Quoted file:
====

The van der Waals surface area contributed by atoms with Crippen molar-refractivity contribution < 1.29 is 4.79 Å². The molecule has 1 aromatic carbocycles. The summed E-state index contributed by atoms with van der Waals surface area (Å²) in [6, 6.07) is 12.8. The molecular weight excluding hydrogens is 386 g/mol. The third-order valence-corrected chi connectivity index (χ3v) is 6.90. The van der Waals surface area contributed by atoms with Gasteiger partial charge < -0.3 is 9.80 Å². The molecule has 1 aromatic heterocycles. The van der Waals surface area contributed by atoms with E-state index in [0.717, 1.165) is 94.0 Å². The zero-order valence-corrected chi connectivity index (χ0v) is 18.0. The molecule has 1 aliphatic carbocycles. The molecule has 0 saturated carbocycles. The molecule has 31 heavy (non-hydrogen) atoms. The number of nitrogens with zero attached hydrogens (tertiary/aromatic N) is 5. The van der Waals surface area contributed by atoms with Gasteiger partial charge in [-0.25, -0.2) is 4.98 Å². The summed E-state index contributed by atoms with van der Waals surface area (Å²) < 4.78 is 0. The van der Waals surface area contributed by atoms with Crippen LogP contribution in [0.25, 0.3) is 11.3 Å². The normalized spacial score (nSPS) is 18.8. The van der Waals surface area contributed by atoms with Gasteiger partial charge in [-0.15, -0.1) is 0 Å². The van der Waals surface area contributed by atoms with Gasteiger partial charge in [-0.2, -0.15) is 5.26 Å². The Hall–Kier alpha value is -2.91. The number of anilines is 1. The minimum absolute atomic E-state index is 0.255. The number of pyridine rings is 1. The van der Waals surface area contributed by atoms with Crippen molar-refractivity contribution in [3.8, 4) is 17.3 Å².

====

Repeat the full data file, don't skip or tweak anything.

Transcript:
The van der Waals surface area contributed by atoms with Crippen molar-refractivity contribution < 1.29 is 4.79 Å². The molecule has 1 aromatic carbocycles. The summed E-state index contributed by atoms with van der Waals surface area (Å²) in [6, 6.07) is 12.8. The molecular weight excluding hydrogens is 386 g/mol. The third-order valence-corrected chi connectivity index (χ3v) is 6.90. The van der Waals surface area contributed by atoms with Gasteiger partial charge < -0.3 is 9.80 Å². The molecule has 1 aromatic heterocycles. The van der Waals surface area contributed by atoms with E-state index in [0.717, 1.165) is 94.0 Å². The zero-order valence-corrected chi connectivity index (χ0v) is 18.0. The molecule has 1 aliphatic carbocycles. The molecule has 0 saturated carbocycles. The molecule has 31 heavy (non-hydrogen) atoms. The number of nitrogens with zero attached hydrogens (tertiary/aromatic N) is 5. The van der Waals surface area contributed by atoms with Gasteiger partial charge in [-0.25, -0.2) is 4.98 Å². The summed E-state index contributed by atoms with van der Waals surface area (Å²) < 4.78 is 0. The van der Waals surface area contributed by atoms with Crippen LogP contribution in [0.25, 0.3) is 11.3 Å². The normalized spacial score (nSPS) is 18.8. The van der Waals surface area contributed by atoms with Gasteiger partial charge in [-0.15, -0.1) is 0 Å². The van der Waals surface area contributed by atoms with Gasteiger partial charge in [-0.2, -0.15) is 5.26 Å². The Hall–Kier alpha value is -2.91. The number of anilines is 1. The minimum absolute atomic E-state index is 0.255. The number of pyridine rings is 1. The van der Waals surface area contributed by atoms with Crippen molar-refractivity contribution in [3.8, 4) is 17.3 Å².